On Friday, I told you about a plan by Northampton County's fifteen District Judges that tinkers with one already approved by the Pennsylvania Supreme Court. A realignment approved in June will consolidate two magisterial districts in the northwestern corner of the County, forcing incumbent District Judges Diane Marakovits and Robert Hawke to face each other in an election. In an effort to avoid an election, Hawke came up with an alternative plan that keeps keeps the northwestern districts intact, but eliminates the Bethlehem Township District over which Joseph Barner presides. Since he plans to retire, his district can be split up without forcing incumbents to face each other in an election. A majority of District Judges have sided with Hawke, but the local police chiefs affected are outraged, as evidenced by these excerpts of letters they sent to president Judge Stephen Baratta:
The Approved Plan: In response to a directive to eliminate one Magisterial District, then President Judge F.P. Kimberly McFadden established a committee. It included the Deputy Court Administrator who acts as liaison with District Judges; Judge Michael Koury, a District Judge himself for twelve years; Judge Craig Dally, a former State Representative with significant experience related to redistricting; and the late District Judge Gay Elwell, who served at the request of other District Judges.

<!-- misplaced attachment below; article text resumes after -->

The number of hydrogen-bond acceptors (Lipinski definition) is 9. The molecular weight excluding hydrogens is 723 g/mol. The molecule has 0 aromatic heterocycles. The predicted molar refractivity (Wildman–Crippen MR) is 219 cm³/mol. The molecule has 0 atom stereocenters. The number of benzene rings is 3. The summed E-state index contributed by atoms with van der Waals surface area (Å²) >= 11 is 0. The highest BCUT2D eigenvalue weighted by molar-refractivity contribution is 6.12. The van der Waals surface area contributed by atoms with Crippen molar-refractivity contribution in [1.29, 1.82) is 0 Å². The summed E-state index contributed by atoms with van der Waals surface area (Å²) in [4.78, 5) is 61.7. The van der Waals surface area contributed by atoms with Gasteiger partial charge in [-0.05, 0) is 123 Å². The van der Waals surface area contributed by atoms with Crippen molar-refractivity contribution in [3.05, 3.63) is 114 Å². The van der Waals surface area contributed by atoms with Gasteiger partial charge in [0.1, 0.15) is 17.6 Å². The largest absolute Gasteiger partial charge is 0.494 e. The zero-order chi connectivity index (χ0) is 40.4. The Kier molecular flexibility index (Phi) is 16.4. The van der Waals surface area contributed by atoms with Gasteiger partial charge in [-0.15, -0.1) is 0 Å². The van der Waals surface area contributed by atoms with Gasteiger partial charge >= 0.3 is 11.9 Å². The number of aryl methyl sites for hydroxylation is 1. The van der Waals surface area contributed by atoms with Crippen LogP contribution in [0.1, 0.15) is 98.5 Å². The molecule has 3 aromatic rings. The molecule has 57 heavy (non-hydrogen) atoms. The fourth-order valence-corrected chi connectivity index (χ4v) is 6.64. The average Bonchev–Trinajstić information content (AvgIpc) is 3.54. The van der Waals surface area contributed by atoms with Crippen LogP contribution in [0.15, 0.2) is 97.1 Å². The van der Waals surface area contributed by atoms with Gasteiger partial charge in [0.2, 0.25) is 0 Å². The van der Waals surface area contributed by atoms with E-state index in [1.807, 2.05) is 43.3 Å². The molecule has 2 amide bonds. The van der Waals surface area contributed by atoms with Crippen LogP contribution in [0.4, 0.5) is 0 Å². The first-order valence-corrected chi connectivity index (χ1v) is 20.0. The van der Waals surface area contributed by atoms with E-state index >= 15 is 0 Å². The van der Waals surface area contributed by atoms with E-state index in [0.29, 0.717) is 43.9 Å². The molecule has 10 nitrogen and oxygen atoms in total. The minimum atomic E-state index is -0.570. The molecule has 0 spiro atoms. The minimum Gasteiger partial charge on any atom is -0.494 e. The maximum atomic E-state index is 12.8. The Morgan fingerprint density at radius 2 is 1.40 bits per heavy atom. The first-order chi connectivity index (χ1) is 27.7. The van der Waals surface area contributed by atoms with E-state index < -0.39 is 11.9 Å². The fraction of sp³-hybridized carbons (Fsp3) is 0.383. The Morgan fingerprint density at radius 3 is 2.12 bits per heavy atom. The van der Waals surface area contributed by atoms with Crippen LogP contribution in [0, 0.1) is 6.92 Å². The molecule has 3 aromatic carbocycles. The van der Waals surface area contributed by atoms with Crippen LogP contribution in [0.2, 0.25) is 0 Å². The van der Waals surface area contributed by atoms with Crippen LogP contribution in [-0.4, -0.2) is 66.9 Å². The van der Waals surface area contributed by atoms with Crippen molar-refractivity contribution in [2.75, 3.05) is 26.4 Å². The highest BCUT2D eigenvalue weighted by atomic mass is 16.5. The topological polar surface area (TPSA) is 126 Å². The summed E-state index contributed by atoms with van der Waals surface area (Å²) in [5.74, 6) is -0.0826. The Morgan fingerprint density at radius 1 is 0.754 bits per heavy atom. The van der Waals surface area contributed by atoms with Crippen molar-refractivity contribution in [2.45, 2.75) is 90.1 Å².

Their goal was to provide a fair allocation of the workload among the different offices, while simultaneously providing citizens and police officers with rational and convenient boundary lines.
Their decision to consolidate two, contiguous districts in the northwestern corner of the County was recommended unanimously, approved by the judges, subjected to public scrutiny and then forwarded to the Supreme Court.
The District Judge Plan: A District Judge approached Pennsylvania Supreme Court Justice Ron Castille and asked if an alternative plan could be submitted that would avoid an election contest between the two District Judges whose districts were being consolidated. He agreed.
On August 20, the Northampton County Magisterial District Judges Association convened and approved an alternative plan that eliminates the District covering Bethlehem Township. The vote was a bare majority, 8 to 7. It was not approved by the judges. There was no public scrutiny, and a police chief was denied input.
It avoids an election between two incumbent District Justices by abolishing the Magisterial District for Bethlehem Township.